Day two: Gravel roads in the hills twixt Hood River and Mt Hood. Seven stages on some spectacular roads. Stage 2 was one of the most memorable stages I've ever driven. It started out with 3 miles of very rough roads that had both of us exercising our sphincters as we tried to avoid the larger rocks, which were painted bright orange. Then it opened into beautiful grasslands with smooth, fast corners and exciting 80mph blind crests. We managed an indicated 115mph on one 350m straightaway. I don't think I liked this stage while we were racing it, but in hindsight, it was fun. Kinda like some mountain bike races... As the day wore on, our notes reading/absorbing improved and we began to set some good times. Every stage, the turbo would stop working for 5 to 25 seconds when we least expected it, leaving us missing about 2/3 of our prancing ponies. Annoying at the time, but even that seems like it was fun. Now, a week later, from my couch. Still don't know what was causing that.
On day 3, we went to the driver's meating (meant to misspell that) and learned we were 8th overall among national and regional competitors. We also learned that there were ribs cooking and we could reserve a rack that would be done at noon. AC and I did the right thing and put 20 down on a hot lunch for the Dads. The stages were the same as yesterday, but backwards. Amazing how foreign a road is backwards when you have it memorized the other way. Before the first stage, I asked Adam if he smelled a whiff of gas, as I did. He said no. His first car as a kid was a sandrail, so the gas-smelling part of his nose may be worn out. By the end of the stage, even he could smell gas, as it was filling up the floor under his feet! We were in the eye of a shiticane! I pulled the car off and we hopped out. He grabbed the fire extinguisher as I looked under the car to see fuel pouring off of our hot exhaust. Crap. Rally might be over. I started tearing underbody protection off while Adam took the panels out of the back seat to see if we could find the leak. He turned on the ignition as I had a look. Massive geyser of gas from a split fuel line between the body and the tank. We stole some line from the cooling system up front, borrowed some pliers from our rally pal, Brian as he passed, and had the thing back together in 20 minutes. Showed up 3 minutes late to the next stage, and were penalized 30 seconds, but we were back in the rally, if smelling a little gassy (not in the usual way). We returned to the service area at noon with a long list of things to fix and only 40 minutes to fix them. Just as my dad was arriving with our ribs. I'll never forget working on the Engine Control Tuning and looking up to see Harvey checking the dipstick with one hand, while eating a rib with the other. Turns out those were some top-notch ribs. I think I may have been removing a wheel while eating a rib about 2 minutes later.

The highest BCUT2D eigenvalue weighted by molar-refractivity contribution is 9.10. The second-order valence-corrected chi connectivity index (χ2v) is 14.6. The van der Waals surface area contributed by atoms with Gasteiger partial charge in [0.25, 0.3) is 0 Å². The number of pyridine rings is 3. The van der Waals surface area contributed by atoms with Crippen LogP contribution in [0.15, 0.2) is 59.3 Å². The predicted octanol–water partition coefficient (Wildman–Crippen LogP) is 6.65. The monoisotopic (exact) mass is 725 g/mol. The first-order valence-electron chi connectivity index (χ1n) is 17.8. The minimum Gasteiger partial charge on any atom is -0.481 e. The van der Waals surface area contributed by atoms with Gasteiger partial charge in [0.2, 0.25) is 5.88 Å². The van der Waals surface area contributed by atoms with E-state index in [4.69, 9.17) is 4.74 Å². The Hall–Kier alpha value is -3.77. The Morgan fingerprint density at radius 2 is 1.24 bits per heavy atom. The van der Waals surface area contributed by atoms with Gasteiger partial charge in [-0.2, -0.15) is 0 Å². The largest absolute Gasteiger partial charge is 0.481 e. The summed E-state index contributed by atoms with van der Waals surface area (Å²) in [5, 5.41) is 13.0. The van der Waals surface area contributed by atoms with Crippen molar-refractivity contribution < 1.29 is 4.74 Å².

By the end of the day, we were 1st overall in the region, both for the day and for the three days combined. Our times put us in 8th overall for the National as well, not quite in Dave Mirra territory (he was 5th), but not too far off. Travis Pastrana destroyed us and everybody else. And he gave a lot of thumbs-up before leaving the awards banquet early to fly off to film season 2, episode 1 of his MTV Nitro Circus show.
As for AC and I, we're back to riding bikes now. Gotta get in shape! The Tour Bus rolls in to Alabama next weekend for the 3rd XCT National Mountain Bike series race. Prepare to be ROCKED, Birmingham!
For a bunch of sweet OR Trail Rally Photos check out this fellow’s blog- http://mattpoppoff.blogspot.com/2009/05/oregon-trail-rally-2009.html